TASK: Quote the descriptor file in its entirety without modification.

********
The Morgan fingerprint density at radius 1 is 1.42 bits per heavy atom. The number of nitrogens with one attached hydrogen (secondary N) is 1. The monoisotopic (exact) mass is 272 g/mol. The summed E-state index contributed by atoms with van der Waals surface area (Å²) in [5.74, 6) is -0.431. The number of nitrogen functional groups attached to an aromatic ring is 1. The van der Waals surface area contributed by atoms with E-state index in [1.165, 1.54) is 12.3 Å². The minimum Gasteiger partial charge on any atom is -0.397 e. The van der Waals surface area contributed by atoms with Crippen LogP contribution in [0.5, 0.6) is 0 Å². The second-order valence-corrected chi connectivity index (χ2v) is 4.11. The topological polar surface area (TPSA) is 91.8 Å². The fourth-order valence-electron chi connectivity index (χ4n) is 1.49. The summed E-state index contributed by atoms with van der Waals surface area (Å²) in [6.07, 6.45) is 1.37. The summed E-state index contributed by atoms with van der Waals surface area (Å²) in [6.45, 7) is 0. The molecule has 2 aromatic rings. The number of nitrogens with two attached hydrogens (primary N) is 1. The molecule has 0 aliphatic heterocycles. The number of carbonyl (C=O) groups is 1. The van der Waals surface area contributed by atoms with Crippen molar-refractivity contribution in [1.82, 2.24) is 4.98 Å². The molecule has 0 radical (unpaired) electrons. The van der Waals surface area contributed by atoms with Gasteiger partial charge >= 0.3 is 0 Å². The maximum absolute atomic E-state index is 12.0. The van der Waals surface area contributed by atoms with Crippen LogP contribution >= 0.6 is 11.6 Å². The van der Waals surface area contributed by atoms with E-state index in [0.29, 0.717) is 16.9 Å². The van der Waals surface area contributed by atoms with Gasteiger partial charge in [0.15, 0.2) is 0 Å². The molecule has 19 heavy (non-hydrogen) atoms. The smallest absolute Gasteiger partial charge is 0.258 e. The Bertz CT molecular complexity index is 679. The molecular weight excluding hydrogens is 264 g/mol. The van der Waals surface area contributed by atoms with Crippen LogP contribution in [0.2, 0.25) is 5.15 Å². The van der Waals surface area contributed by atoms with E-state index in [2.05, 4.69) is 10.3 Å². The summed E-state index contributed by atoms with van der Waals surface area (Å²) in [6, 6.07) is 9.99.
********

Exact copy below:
The Morgan fingerprint density at radius 1 is 1.42 bits per heavy atom. The number of nitrogens with one attached hydrogen (secondary N) is 1. The monoisotopic (exact) mass is 272 g/mol. The summed E-state index contributed by atoms with van der Waals surface area (Å²) in [5.74, 6) is -0.431. The number of nitrogen functional groups attached to an aromatic ring is 1. The van der Waals surface area contributed by atoms with E-state index in [1.165, 1.54) is 12.3 Å². The minimum Gasteiger partial charge on any atom is -0.397 e. The van der Waals surface area contributed by atoms with Crippen LogP contribution in [0.5, 0.6) is 0 Å². The second-order valence-corrected chi connectivity index (χ2v) is 4.11. The topological polar surface area (TPSA) is 91.8 Å². The fourth-order valence-electron chi connectivity index (χ4n) is 1.49. The summed E-state index contributed by atoms with van der Waals surface area (Å²) in [6.07, 6.45) is 1.37. The summed E-state index contributed by atoms with van der Waals surface area (Å²) in [6.45, 7) is 0. The molecule has 2 aromatic rings. The number of nitrogens with two attached hydrogens (primary N) is 1. The molecule has 0 aliphatic heterocycles. The number of carbonyl (C=O) groups is 1. The van der Waals surface area contributed by atoms with Crippen molar-refractivity contribution in [1.82, 2.24) is 4.98 Å². The molecule has 0 radical (unpaired) electrons. The van der Waals surface area contributed by atoms with Gasteiger partial charge >= 0.3 is 0 Å². The maximum absolute atomic E-state index is 12.0. The van der Waals surface area contributed by atoms with Crippen LogP contribution >= 0.6 is 11.6 Å². The van der Waals surface area contributed by atoms with E-state index in [0.29, 0.717) is 16.9 Å². The van der Waals surface area contributed by atoms with Gasteiger partial charge in [0.15, 0.2) is 0 Å². The molecule has 19 heavy (non-hydrogen) atoms. The smallest absolute Gasteiger partial charge is 0.258 e. The Bertz CT molecular complexity index is 679. The molecular weight excluding hydrogens is 264 g/mol. The van der Waals surface area contributed by atoms with Crippen LogP contribution in [0.2, 0.25) is 5.15 Å². The van der Waals surface area contributed by atoms with E-state index in [2.05, 4.69) is 10.3 Å². The summed E-state index contributed by atoms with van der Waals surface area (Å²) in [6, 6.07) is 9.99.